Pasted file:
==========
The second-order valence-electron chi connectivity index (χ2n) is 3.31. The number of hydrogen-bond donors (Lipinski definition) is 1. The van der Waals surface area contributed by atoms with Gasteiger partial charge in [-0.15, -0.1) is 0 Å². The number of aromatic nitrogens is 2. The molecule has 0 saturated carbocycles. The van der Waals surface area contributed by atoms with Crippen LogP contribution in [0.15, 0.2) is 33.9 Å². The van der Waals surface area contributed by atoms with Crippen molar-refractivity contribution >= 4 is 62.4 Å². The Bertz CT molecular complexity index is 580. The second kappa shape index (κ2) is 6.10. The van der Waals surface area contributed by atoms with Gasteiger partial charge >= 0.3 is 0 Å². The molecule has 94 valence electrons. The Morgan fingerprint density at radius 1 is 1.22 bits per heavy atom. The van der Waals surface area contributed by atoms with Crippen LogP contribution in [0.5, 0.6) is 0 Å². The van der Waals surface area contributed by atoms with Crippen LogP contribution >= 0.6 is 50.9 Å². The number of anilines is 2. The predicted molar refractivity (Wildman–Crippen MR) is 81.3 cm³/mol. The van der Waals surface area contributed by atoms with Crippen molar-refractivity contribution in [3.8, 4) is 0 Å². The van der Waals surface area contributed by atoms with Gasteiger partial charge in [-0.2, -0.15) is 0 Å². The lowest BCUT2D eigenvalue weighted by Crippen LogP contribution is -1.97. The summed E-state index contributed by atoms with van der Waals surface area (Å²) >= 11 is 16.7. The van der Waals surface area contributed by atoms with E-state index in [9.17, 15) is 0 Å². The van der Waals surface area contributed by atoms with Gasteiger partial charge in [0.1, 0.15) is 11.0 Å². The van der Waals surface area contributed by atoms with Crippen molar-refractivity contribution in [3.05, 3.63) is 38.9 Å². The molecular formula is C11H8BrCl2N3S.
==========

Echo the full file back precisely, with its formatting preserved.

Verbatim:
The second-order valence-electron chi connectivity index (χ2n) is 3.31. The number of hydrogen-bond donors (Lipinski definition) is 1. The van der Waals surface area contributed by atoms with Gasteiger partial charge in [-0.15, -0.1) is 0 Å². The number of aromatic nitrogens is 2. The molecule has 0 saturated carbocycles. The van der Waals surface area contributed by atoms with Crippen LogP contribution in [0.15, 0.2) is 33.9 Å². The van der Waals surface area contributed by atoms with Crippen molar-refractivity contribution >= 4 is 62.4 Å². The Bertz CT molecular complexity index is 580. The second kappa shape index (κ2) is 6.10. The van der Waals surface area contributed by atoms with Gasteiger partial charge >= 0.3 is 0 Å². The molecule has 94 valence electrons. The Morgan fingerprint density at radius 1 is 1.22 bits per heavy atom. The van der Waals surface area contributed by atoms with Crippen LogP contribution in [0.5, 0.6) is 0 Å². The van der Waals surface area contributed by atoms with Crippen LogP contribution >= 0.6 is 50.9 Å². The number of anilines is 2. The predicted molar refractivity (Wildman–Crippen MR) is 81.3 cm³/mol. The van der Waals surface area contributed by atoms with Crippen molar-refractivity contribution in [3.8, 4) is 0 Å². The van der Waals surface area contributed by atoms with Gasteiger partial charge in [-0.2, -0.15) is 0 Å². The lowest BCUT2D eigenvalue weighted by Crippen LogP contribution is -1.97. The summed E-state index contributed by atoms with van der Waals surface area (Å²) >= 11 is 16.7. The van der Waals surface area contributed by atoms with E-state index in [9.17, 15) is 0 Å². The van der Waals surface area contributed by atoms with Gasteiger partial charge in [0.1, 0.15) is 11.0 Å². The van der Waals surface area contributed by atoms with Crippen molar-refractivity contribution in [3.05, 3.63) is 38.9 Å². The molecular formula is C11H8BrCl2N3S.